Dr. Palmer: I also coached a lot. You know first of all I left it to my wife Tarah, she’s been extremely supportive. She took on a lot of things when I was gone. Now she has gone through and I’ve done the same thing. So it was truly a give and take, you know where I and she sacrificed for me and I sacrificed for her. She’s getting her doctorate now as well. It just takes a strong family. You need to sacrifice, it takes trying to do things late at night or when the kids were sleeping. I, my favorite time of the day to work even until now is you know get up early on a Saturday and Sunday morning about 5:30 and work for a couple or 3 hours before everyone else is up. But Drake was a great program that I loved most of that Drake was that it was cohorted program so we started with 25 people and we went through every single class with the same 25 people. It was hard because it was Saturdays and Sundays. Which is obviously, a lot of great family time there. It was nice that I didn’t have to run some place you know once a night every week that kind of makes your week very very long. The thing I always wanted to do was do the classes and do my programs when the kids are younger because they don’t miss and remember as much if I’m gone on a Saturday or I missed you know, kindergarten or that basketball game or whatever it may be. I never missed much that they’re not gonna remember that as much as they’ll remember their first start as the varsity basketball player as a sophomore or you know whatever it may be so I was just glad and I always made it a point to get my stuff as done as early in my life as I could so as the kids got older I didn’t miss as much of that stuff.
Jay: Yeah, so I’m sure along the journey from teacher to school administrator, I’m sure there’s some ups and some downs along the way. What was one of your most difficult moments in the journey to becoming an administrator?
Dr. Palmer: You mean as the principal or as the teacher on becoming …
Jay: Yeah, just on the pathway to becoming a principal, like you talked a lot the you know, the late nights and the weekends and things like that, was there, if you could just kind of, I guess share a specific story of one of the most difficult times, that’s kind of what, I’m looking for or if you have a specific story like that.
Dr. Palmer: You know not really, I really enjoyed all the stuff that I did. You know the kids were still very young. I didn’t feel like I missed a lot of what, of what they were doing or it was just, it’s just a grind. It’s just you know I think if you have that mentality going into it, you’re gonna be ok with it. It’s nothing is super hard, nothing is unachievable, nothing is impossible. You just have to have the mindset that that is the grind. And for me, the writing was always the hardest part. To write a 10 page reflective paper or 15 pages reflective paper. To be quite honest, the hardest part that I’ve done; I felt is that some of the classes that you take in no matter what level is they do all the things that we tell our teachers not to do or we don’t want for kids that makes the classes you know just very conversant and very boring. And that’s the hardest part; if you’ve something that you don’t value or things that’s just a waste of your time that you know that you’re missing quality time with your family. That’s part is the hardest part of what I went through.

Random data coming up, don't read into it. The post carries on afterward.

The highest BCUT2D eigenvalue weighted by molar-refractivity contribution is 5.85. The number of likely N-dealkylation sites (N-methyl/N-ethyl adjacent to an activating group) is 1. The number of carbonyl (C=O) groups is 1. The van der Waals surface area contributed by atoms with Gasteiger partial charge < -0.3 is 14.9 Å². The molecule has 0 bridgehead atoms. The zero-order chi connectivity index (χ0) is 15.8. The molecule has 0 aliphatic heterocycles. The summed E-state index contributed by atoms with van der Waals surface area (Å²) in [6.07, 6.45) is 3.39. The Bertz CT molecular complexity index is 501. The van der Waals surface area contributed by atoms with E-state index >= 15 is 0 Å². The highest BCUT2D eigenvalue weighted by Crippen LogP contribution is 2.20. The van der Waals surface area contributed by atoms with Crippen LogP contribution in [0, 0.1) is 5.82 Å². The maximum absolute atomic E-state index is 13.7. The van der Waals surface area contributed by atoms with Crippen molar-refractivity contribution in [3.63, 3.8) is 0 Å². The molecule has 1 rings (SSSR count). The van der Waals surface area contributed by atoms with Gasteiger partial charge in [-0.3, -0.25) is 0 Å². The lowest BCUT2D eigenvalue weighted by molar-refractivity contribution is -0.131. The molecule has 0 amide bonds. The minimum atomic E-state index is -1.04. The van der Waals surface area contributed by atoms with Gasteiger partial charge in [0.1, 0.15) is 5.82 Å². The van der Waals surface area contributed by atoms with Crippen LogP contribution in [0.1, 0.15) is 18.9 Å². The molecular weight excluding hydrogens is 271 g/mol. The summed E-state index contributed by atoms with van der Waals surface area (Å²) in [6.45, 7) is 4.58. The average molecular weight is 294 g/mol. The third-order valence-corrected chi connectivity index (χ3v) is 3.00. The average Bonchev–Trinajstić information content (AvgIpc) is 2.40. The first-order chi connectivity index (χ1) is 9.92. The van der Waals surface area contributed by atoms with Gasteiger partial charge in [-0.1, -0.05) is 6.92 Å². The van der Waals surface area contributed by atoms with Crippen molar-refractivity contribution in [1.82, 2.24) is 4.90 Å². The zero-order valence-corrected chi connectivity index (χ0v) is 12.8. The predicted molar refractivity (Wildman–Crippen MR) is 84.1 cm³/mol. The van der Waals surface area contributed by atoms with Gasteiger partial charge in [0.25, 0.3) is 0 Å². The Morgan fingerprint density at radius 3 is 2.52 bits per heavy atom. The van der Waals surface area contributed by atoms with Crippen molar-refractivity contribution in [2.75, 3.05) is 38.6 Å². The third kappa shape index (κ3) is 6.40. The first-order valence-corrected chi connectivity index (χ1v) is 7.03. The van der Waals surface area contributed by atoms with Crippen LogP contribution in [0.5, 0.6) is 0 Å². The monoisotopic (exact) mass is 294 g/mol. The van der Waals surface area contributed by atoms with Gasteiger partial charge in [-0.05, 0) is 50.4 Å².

Jay: Yeah, well so I guess just thinking about the journey. Was there anything that you feel like you took away from that whole process, you know as your moving from teacher to principal that was the greatest just because I feel like through some of the, the adversity that I’ve experienced. Some of the greatest lessons that I’ve learned that I kind of took with me, you know all throughout the rest of my life. Are there any experiences like that or any I guess take aways from the journey from teacher to principal that you could share with us?
Dr. Palmer: The best advice that I ever got was when I became a principal as I was finishing my 7th year of teaching. There was a teacher who was a reading buddy classroom. That was the 1st grade classroom and we were doing activity on that afternoon. It was kind of getting late in spring and her name was Kathy Dalt and she is a little fire cracker, she’s a phenomenal teacher and you know when she spokes you listen, and she’s just looked at me one day and she said, “Don’t you ever forget what it was like to be a teacher” and I think that it lived with me every single day, it lived with me through most all the decisions that I make and it’s probably been one of the biggest influencing event of my mindset and style or leadership as a principal that you can’t forget what it was like to do that particular job. You know, moving to central office and still thinking about what it is like to be a principal when you know people respect you and they value you because they know that you appreciate what they’re going through from what they do each day. That’s for us far as being a principal on my journey as I finished in teaching going into the principalship, that was, that’s the part of the story I can totally remember that till forever to live to the day I die.